The Sandman: More Farm Stories  by Willliam J. Hopkins

The Skating Story

dropcap image NCE upon a time there was a farm-house, and it was painted white and had green blinds; and it stood not far from the road. In the fence was a wide gate to let the wagons through to the barn. And the wagons, going through, had made a little track that led up past the kitchen door and past the shed and past the barn and past the orchard to the wheat-field.

One day, after the summer was all over and every thing was ready for the winter, it began to get cold. It got colder and colder, and the wind blew hard and blew the dust up from the road, and it was so cold and so windy that the cows didn't want to go to the pasture. So Uncle John let them stay in the cow-yard, where it was sunny and they could get where the cold wind wouldn't blow on them.

When Uncle John found how cold it was getting, he said to the little boys, "Boys, if it keeps on cold for another day and night, there will be some skating." And the little boys were glad, and they hoped it would stay cold, because they liked to go skating.

It did stay cold, and on the second morning after that, after breakfast, Uncle John called out, "Do any boys want to go skating?" And all the little boys called out, "I do." But little Sam didn't know how to skate, because he was too little.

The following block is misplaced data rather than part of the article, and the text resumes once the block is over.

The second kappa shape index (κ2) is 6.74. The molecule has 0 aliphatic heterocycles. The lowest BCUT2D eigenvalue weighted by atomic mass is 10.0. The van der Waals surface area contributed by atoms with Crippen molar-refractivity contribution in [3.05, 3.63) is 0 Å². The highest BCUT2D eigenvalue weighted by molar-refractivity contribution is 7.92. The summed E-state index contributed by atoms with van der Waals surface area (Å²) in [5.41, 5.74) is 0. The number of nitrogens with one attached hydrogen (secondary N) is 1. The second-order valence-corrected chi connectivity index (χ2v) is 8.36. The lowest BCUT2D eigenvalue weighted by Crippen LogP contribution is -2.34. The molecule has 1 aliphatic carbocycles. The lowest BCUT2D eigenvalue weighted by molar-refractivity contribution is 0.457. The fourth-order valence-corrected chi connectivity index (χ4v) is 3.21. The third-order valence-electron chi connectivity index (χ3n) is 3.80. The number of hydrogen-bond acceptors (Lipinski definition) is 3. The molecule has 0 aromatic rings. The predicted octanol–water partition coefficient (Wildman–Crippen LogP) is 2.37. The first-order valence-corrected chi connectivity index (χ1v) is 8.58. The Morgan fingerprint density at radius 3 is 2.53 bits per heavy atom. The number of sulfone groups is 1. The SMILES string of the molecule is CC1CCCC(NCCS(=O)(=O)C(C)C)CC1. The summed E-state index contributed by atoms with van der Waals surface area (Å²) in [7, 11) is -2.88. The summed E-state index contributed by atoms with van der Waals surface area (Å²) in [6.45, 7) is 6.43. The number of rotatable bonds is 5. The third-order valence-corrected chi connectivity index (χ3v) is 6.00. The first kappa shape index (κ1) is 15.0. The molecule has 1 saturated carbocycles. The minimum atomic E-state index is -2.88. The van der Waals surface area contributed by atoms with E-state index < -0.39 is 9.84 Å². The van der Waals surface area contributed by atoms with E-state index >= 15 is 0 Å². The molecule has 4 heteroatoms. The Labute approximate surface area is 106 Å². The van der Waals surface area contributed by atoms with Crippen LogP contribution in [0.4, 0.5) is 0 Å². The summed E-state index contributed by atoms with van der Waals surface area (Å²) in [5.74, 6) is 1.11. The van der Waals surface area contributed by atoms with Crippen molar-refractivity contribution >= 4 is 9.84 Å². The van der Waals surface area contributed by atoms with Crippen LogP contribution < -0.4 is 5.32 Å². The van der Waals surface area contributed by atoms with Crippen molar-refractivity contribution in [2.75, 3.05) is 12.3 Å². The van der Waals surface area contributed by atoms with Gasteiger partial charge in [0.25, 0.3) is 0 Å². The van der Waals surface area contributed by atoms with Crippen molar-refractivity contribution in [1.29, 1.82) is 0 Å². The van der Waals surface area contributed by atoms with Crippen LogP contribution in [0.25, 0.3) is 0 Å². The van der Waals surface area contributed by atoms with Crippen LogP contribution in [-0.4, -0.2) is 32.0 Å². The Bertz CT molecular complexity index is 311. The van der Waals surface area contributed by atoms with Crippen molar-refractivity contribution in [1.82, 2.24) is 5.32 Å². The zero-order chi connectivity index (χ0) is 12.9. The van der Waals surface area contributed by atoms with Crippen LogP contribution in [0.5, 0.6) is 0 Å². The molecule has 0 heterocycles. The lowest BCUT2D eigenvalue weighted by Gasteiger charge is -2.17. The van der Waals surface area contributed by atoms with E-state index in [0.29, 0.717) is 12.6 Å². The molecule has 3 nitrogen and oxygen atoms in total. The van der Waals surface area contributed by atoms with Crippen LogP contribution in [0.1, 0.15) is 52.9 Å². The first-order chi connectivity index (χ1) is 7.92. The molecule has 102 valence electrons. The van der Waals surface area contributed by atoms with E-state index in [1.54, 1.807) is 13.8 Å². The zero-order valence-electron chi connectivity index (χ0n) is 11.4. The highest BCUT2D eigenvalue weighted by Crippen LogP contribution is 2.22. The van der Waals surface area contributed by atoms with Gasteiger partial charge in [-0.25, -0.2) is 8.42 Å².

So little Charles and little John ran up-stairs to get their skates that were put away in the attic, and Uncle John went to get his skates. And little Sam waited down-stairs and wished that he knew how to skate. Then the little boys and Uncle John came down with their skates. They were funny-looking skates. There was a wooden part that went against the sole of the shoe, to stand on, and near the back end of this wooden part was a screw that screwed right into a hole in the heel of the shoe. And there was a long strap to go around the ankle and hold up the back end, and a wider short strap to hold up the front end. The runners were fastened to the under side of the wooden part, and in front they curled high up over the boys' toes, and on the end of each runner was a little knob like an acorn.


When the little boys had got their skates, they put on their thick coats and their comforters and their caps and their mittens. And they buckled the long strap of one skate to the long strap of the other skate, and they put the straps over behind their necks, so that the skates hung down in front, one skate in front of each shoulder. And Uncle John had his skates the same way, and little Sam didn't have any skates, but he was all wrapped up. Then they all went out the kitchen door and down the little track that was all frozen hard, and out the wide gate and along the road until they came where the road went near the pond. There was a little place that Uncle Solomon called the harbour, where the water was not deep at all, so that if any little boy happened to break through the ice, the water wouldn't come any higher than his knees.